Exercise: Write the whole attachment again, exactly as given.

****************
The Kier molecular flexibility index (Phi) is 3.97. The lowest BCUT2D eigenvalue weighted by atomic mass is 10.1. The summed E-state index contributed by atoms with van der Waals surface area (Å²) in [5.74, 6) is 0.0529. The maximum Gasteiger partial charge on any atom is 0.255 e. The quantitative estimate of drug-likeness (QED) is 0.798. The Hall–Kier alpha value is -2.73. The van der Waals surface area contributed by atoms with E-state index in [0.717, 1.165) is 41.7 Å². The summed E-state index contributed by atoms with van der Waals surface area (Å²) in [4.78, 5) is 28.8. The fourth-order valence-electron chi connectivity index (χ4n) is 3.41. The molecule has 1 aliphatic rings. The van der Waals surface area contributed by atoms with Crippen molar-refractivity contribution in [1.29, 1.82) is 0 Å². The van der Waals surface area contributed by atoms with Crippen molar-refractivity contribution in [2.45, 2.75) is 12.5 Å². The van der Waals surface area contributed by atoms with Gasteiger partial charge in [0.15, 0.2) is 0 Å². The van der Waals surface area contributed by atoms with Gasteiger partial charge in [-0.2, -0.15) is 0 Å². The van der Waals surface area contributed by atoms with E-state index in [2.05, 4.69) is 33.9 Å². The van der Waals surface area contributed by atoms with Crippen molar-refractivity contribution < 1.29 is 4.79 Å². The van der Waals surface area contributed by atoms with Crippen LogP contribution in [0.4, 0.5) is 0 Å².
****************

The Kier molecular flexibility index (Phi) is 3.97. The lowest BCUT2D eigenvalue weighted by atomic mass is 10.1. The summed E-state index contributed by atoms with van der Waals surface area (Å²) in [5.74, 6) is 0.0529. The maximum Gasteiger partial charge on any atom is 0.255 e. The quantitative estimate of drug-likeness (QED) is 0.798. The Hall–Kier alpha value is -2.73. The van der Waals surface area contributed by atoms with E-state index in [0.717, 1.165) is 41.7 Å². The summed E-state index contributed by atoms with van der Waals surface area (Å²) in [4.78, 5) is 28.8. The fourth-order valence-electron chi connectivity index (χ4n) is 3.41. The molecule has 1 aliphatic rings. The van der Waals surface area contributed by atoms with Crippen molar-refractivity contribution in [1.29, 1.82) is 0 Å². The van der Waals surface area contributed by atoms with Crippen molar-refractivity contribution in [2.45, 2.75) is 12.5 Å². The van der Waals surface area contributed by atoms with Gasteiger partial charge in [0.15, 0.2) is 0 Å². The van der Waals surface area contributed by atoms with Gasteiger partial charge in [-0.2, -0.15) is 0 Å². The van der Waals surface area contributed by atoms with E-state index in [2.05, 4.69) is 33.9 Å². The van der Waals surface area contributed by atoms with Crippen molar-refractivity contribution < 1.29 is 4.79 Å². The van der Waals surface area contributed by atoms with Crippen LogP contribution in [0.4, 0.5) is 0 Å².